Opposition Leader Tony Abbott last night declared he was "no Bill Gates" in a lengthy interview on the ABC's 7:30 Report, as he confessed he didn't have technical expertise around the Coalition's broadband policy.
The Coalition yesterday unveiled its $6 billion rival broadband policy to Labor's National Broadband Network (NBN) project, with the central planks being a competitive backhaul network, regional and metropolitan wireless networks and an ADSL enrichment program that will target telephone exchanges without ADSL2+ broadband.
The policy immediately attracted fire from the industry and ministers from other parties. Communications Minister Stephen Conroy described it as "a blast from the past" while Greens Communications spokesperson Scott Ludlam said it ran the risk of resulting in "a real patchwork of service delivery".
Questioned repeatedly about the details of the policy last night on the 7:30 Report, Abbott would only repeat the Coalition's top line messages about it.
"We don't think recreating a government monopoly is the way to go," he said, referring to NBN Co. "We want to see competition in these backbones, and then competition to these homes ... we are going to have broadband running past the same 97 per cent of households, and yes, we're not guaranteeing 100Mbps, but we are guaranteeing up to 100Mbps."
But when presenter Kerry O'Brien asked for details, Abbott claimed ignorance.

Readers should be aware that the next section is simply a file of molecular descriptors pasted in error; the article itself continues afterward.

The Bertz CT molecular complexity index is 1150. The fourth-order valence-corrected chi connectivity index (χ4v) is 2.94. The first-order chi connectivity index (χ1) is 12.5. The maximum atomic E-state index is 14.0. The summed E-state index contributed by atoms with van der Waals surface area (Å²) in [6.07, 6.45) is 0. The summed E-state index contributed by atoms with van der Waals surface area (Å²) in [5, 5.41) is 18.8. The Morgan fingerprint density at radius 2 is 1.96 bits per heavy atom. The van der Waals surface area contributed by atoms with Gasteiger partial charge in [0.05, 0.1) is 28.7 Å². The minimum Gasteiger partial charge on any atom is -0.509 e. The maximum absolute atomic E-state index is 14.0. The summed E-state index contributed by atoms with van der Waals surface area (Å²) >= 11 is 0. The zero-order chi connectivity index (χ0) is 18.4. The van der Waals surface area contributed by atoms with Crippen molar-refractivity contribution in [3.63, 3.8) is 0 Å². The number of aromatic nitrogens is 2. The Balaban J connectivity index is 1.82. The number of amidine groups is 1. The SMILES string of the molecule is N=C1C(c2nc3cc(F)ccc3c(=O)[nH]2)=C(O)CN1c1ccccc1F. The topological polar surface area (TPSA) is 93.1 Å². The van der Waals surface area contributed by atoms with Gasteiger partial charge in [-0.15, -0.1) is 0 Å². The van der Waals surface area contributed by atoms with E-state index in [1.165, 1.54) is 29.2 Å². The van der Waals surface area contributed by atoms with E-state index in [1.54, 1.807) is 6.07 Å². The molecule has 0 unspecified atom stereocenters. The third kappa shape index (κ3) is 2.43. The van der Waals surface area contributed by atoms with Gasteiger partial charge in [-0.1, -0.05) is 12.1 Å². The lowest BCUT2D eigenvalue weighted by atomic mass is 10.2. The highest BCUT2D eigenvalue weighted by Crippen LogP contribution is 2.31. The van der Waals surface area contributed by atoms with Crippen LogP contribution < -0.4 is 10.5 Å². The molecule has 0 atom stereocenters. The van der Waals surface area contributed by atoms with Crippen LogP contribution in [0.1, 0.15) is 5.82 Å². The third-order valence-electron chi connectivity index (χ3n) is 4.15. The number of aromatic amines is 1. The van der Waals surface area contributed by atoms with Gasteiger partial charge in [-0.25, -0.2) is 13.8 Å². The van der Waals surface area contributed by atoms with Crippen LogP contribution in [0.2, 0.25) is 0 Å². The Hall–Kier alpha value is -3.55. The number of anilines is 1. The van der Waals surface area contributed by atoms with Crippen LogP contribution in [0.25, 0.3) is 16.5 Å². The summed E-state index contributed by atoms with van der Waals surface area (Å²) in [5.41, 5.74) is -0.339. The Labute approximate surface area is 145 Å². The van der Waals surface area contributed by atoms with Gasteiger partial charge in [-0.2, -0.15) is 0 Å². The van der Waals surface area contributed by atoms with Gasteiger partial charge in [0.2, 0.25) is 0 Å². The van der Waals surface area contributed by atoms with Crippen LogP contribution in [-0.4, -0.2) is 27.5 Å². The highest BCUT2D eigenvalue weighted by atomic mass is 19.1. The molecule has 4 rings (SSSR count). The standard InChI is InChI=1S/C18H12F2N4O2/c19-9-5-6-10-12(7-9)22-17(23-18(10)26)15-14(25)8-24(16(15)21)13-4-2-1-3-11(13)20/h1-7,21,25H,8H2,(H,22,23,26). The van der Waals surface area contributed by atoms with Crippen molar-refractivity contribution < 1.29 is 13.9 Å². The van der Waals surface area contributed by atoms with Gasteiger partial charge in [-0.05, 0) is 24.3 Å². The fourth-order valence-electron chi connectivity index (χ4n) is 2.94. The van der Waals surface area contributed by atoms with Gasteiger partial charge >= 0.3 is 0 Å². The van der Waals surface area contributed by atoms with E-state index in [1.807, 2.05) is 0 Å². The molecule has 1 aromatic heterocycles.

"I'm no Bill Gates here, and I don't claim to be any kind of tech-head in all of this ... I do not have the same level of technical competence in this area ... if you want to drag me into a technical discussion here, I am not going to be very successful at it."
O'Brien ridiculed Abbott in response.
"Don't you have to apply technical competence to budgets and the economy?" he asked. Then referring to guaranteed peak speeds promised by the Coalition's policy, he said: "Can you really offer that guarantee when you don't seem to know what peak speed is? It's quite an easy concept to understand."
Later, government campaign spokesperson Chris Bowen criticised Abbott's grasp of the subject.
"Tony Abbott showed on your network earlier today he doesn't understand broadband," Bowen told Lateline.
"He didn't seem embarrassed by the fact that he doesn't understand it."
Bowen said a leader did not need to be across all details of all policies, but broadband was a major issue.
"When your party is releasing a major policy in a major area of difference about an important piece of economic infrastructure, then you do need to be across it," he said.
The news comes as Conroy yesterday opened fire on Abbott personally, labelling him a "Luddite" for not appearing to have anything to do with his party's technology policies, on a day in which the Canberra press gallery also criticised the Opposition leader on the issue.
Abbott did not mention his party's broadband policy or Australia's technology sector in general during the Coalition's wide-ranging election campaign launch on Sunday, and yesterday's Coalition broadband policy launch was conducted by Shadow Communications Minister Tony Smith and Finance spokesperson Andrew Robb.
In addition, Abbott has seldom commented on the Coalition's attitude towards Labor's controversial filter policy, leaving it to Smith, Shadow Treasurer Joe Hockey and Liberal MP Malcolm Turnbull to detail the Coalition's decision last week to vote against the project.
The full interview is available online through ABC's website or iView streaming TV service.